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The Milk and Egg Section

Trailblazing Kids Desensitize to Dairy Allergy


From the Allergic Living archives. First published in the magazine in 2009.

In May 2008, kindergarten pupil Ethan Johnston had a frightening anaphylactic reaction to yogurt when a dribble of a classmate’s snack splashed onto his lunch. Yet, incredibly, these days, Ethan drinks a milkshake every evening before bedtime at his home in Camrose, Alberta. How can this be? The 7-year-old, who still doesn’t even like the taste of milk, is a participant in a groundbreaking program that three allergists at the University of Alberta have adapted from an experimental therapy developed by Italian researchers.

“I can’t believe it,” says Kristie Johnston, Ethan’s mom. “A year ago, he had anaphylaxis to milk, and now he’s drinking milk straight.”

Ethan is a patient of pediatric allergist Dr. Stuart Carr. In late 2007, Carr and Edmonton colleagues Dr. Timothy Vander Leek and Dr. Per Lidman began offering milk desensitization treatment, also called oral immunotherapy, to young patients who have a serious allergy to cow’s milk.

The aim is to build up tolerance to dairy protein through the consumption of precisely measured, slowly increasing doses over a period of at least six months. It starts with just one drop of a diluted milk solution.

Ethan’s success story is shared by most of the 20 patients taking part in the Edmonton milk therapy. But when speaking to the families involved, it becomes clear that this breakthrough allergy treatment comes with significant hurdles, with the most daunting being the emotional challenges of desensitization.

After all, these children are purposely swallowing (albeit in tiny amounts) a food known to cause them severe and frightening allergic reactions. “The psychological aspect of this is profound,” says Stephanie Wanner, whose 5-year-old son Josh Bjorndahl began the dairy treatment in January.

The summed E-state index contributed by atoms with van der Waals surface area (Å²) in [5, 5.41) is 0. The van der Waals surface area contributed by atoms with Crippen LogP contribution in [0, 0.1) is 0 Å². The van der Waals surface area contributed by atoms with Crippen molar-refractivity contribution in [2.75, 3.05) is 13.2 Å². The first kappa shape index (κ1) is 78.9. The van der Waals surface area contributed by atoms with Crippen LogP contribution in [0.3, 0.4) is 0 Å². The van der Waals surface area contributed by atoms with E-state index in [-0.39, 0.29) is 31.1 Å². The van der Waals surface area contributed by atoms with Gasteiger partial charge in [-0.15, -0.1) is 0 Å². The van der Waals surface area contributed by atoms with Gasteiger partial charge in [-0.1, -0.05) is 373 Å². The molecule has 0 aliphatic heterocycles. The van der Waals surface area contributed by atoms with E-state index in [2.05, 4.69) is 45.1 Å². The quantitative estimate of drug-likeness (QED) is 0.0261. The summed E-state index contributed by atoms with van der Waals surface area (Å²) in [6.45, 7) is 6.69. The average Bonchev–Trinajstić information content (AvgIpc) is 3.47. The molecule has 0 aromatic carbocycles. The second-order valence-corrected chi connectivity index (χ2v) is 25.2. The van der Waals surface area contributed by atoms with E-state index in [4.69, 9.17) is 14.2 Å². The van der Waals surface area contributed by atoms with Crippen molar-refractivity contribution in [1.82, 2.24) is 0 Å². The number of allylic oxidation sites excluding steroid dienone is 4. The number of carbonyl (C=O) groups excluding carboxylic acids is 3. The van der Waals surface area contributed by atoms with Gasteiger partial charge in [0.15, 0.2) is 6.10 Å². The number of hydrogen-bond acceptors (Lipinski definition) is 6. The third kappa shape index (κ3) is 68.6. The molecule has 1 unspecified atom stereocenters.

Josh had his initial oral challenge in Dr. Timothy Vander Leek’s office. “I felt horrible because I knew he was going to react,” says Wanner. Sure enough, the boy drank one millilitre of milk, and hives immediately popped up on his skin, he vomited, and the doctor gave him a shot of adrenaline within a minute.

Yet, less than a month later, Josh was able to start taking small, diluted milk doses at home. With those doses, the boy’s main side effect was an itchy mouth, but that eventually disappeared. Then, three months into the regime, Josh’s stomach began to hurt after taking his daily milk dose.

“He would cry about his sore tummy. Then you feel the guilt and wonder, ‘Am I doing the right thing?’” says his mother. “To have him sit in your lap and cry, you need to be committed. If you can’t handle that and still go on, there’s no point in starting.”

The beginning was by far the worst. But as Josh progressed to slightly higher doses, “the more he became motivated. He was starting to see the effects,” says Wanner.



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